-Is that true in Manti Te’o’s case? I think that he will be drafted based on his game film. He seems like a good kid, and I’m sure a team will be willing to overlook the recent news stories to have him on their team. Will his 40 time affect his draft stock? I hope not. If there is one thing I’ve learned in preparing for the Combine, and playing football, it’s that they don’t correlate. THE STANCE AND START USED BY A PLAYER CAN MAKE A HUGE DIFFERENCE IN HIS 40 TIME… and not one position on the football field starts a play in a 40 stance.

4. I’ve been listening to David Nail’s “The Sound of a Million Dreams”. I wish I had the ability to sing. Here’s the song on Youtube The Sound of a Million Dreams

 

After-School Reading

1. I’m getting close to finishing Atlas Shrugged by Ayn Rand. I would definitely recommend it so far, especially if you enjoy novels. Hopefully next week, I can give a more thorough review on it.

2. Next post I will also look at the book I gave to Coach Pagano before I left, because I feel it is important for any coach or player to understand how talent is developed. I highly recommend The Talent Code by Daniel Coyle if you are trying to master anything from golf to singing.

3. Dolphins Call Each Other by Name (http://news.discovery.com/animals/whales-dolphins/dolphins-call-each-other-by-name-130219.htm

-This may be true, as Jonathan Martin was called “Moose” at Stanford… now he just goes by Jonathan.

4. Bitcoin (Bitcoin.com)

-I have not bought any bitcoins, but I think the concept is pretty neat. I don’t recommend buying anything just yet though. Bitcoin values have been pretty volatile, and while more merchants are starting to accept it, there isn’t an overwhelming selection.

2 Replies to “The NFL Combine”

  1. From what i’ve heard about the cognitive testing the NFL uses, it sounds questionable. I think it would be interesting to give a neuropsych battery to a group of players and track them longitudinally to see what, if any, scores predict outcomes. Assessing areas such as processing speed, memory, language, and visuospatial abilities seems much more relevant (again, from what i pick up in the media) and highly reliable and valid.

  2. I read a good portion of your paper. Clearly there are a lot of faulty assumptions drawn from standardized tests. However, I could predict a litany of things from tests that do not correspond directly to the behavior in question. For example, I could give someone the NART, a word reading task, and predict with a good deal of accuracy what their FSIQ is. If, however, FSIQ is measured by the WAIS, it entails no activity which is very similar at all. Indeed, just giving someone the vocab subsections of the WAIS would generate a score that correlated .80 (1.0 being perfect) with FSIQ. FSIQ, in turn, has been shown to predict many things such as performance in school. In fact, the SATs tend to correlate highly with FSIQ. What is more, John Gottman is famous for being able to predict a couple’s divorce with 94% accuracy based upon whether or not the husband accepts influence from his wife. It seems to me that marriage is a great deal more complex than that.

    If a test is reliable, it’s not a question of whether or not it is measuring something. Rather, the question is what is it measuring? Thus, we have the different forms of validity which highlight a tests utility (e.g., content, construct, criterion). A test may be highly reliable and valid for measuring depression, but if used for measuring anxiety will lose some of its power. What is more, if that same depression measure is used to measure something more unrelated, say personality, it may lose its validity all together.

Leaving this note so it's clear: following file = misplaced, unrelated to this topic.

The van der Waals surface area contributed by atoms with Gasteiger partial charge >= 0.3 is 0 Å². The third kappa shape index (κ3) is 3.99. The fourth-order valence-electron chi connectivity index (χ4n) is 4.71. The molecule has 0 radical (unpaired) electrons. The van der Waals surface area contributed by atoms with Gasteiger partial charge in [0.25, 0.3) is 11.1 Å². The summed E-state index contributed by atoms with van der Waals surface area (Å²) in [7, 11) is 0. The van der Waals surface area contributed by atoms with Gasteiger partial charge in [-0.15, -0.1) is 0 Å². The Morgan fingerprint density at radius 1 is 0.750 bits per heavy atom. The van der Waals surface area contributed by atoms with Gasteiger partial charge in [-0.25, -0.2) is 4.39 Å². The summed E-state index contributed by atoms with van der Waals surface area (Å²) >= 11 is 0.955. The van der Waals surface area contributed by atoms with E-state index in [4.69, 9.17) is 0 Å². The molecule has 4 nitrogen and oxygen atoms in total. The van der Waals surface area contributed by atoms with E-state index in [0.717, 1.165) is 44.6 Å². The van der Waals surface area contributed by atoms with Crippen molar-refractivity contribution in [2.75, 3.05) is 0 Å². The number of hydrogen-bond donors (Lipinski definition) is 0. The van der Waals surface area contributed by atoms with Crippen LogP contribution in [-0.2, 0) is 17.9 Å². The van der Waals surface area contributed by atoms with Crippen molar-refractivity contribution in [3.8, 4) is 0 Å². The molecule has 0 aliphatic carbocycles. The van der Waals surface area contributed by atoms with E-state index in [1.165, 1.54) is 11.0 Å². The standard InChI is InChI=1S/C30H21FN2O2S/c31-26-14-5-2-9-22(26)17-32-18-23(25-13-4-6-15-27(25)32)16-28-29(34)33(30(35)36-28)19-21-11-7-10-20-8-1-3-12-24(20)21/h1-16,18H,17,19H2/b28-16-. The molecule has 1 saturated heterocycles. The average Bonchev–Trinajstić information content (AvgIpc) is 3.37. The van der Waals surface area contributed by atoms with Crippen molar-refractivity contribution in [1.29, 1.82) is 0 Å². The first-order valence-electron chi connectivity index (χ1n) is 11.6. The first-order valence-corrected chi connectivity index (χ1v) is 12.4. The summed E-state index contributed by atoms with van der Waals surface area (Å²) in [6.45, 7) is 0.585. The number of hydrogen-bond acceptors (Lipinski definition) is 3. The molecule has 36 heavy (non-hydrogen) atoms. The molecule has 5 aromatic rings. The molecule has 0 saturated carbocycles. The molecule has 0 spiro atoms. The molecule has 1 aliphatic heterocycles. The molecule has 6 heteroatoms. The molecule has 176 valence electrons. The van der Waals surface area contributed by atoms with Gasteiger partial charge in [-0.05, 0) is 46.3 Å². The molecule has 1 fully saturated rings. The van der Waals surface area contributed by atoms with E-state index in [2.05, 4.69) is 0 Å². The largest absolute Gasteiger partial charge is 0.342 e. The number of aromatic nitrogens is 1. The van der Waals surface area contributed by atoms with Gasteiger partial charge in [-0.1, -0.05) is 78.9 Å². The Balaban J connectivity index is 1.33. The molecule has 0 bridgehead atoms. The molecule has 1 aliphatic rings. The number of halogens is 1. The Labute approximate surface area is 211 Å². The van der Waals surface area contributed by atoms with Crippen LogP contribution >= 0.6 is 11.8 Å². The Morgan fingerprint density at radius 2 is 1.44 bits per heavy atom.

The issue may not be standardized testing per se, but rather the measures used and subsequent interpretations drawn from them. For example, It doesn’t sound like the Wonderlic is measuring intelligence, really, but novel problem solving which is not the same thing. Perhaps that would correlate highly with situations where a novel, split decision is necessary; but when we engage in habitual patterns of behavior we rely less on conscious processing and more on unconscious/subcortical neurological activity. Driving is the perfect example of this. We generally start driving when we are around 16 and at first it is ALL cortical and conscious. We are hyper aware of everything. Yet, with time and practice the behavior becomes more second nature and virtually everyone can relate to a time when they “zoned out” and suddenly realized they had been driving for a significant period of time without being really “aware”. Subcortical structures, namely the basal ganglia, are particularly active at these times and the body requires less of conscious awareness or what some call the “dynamic core”.

    On the other hand, just because there are some or many false positives does not mean it is not a useful tool. For example, while there are many players with incredibly fast 40 times that did not pan out as players there are probably no WRs in the modern NFL who ran a 5 second 40 and were successful. Also, one “test” could just as easily be considered an “item” within a larger measure which could generate a score that predicted success. A multiple regression analysis can incorporate different measures for explaining variance which in turn highlights to what extent you can predict an outcome.

    At any rate, as far as intelligence goes, perhaps it would be interesting to measure the more generally agreed on domains of intelligence, which i suggested in my previous post, and see how those correlate with different kinds of performance.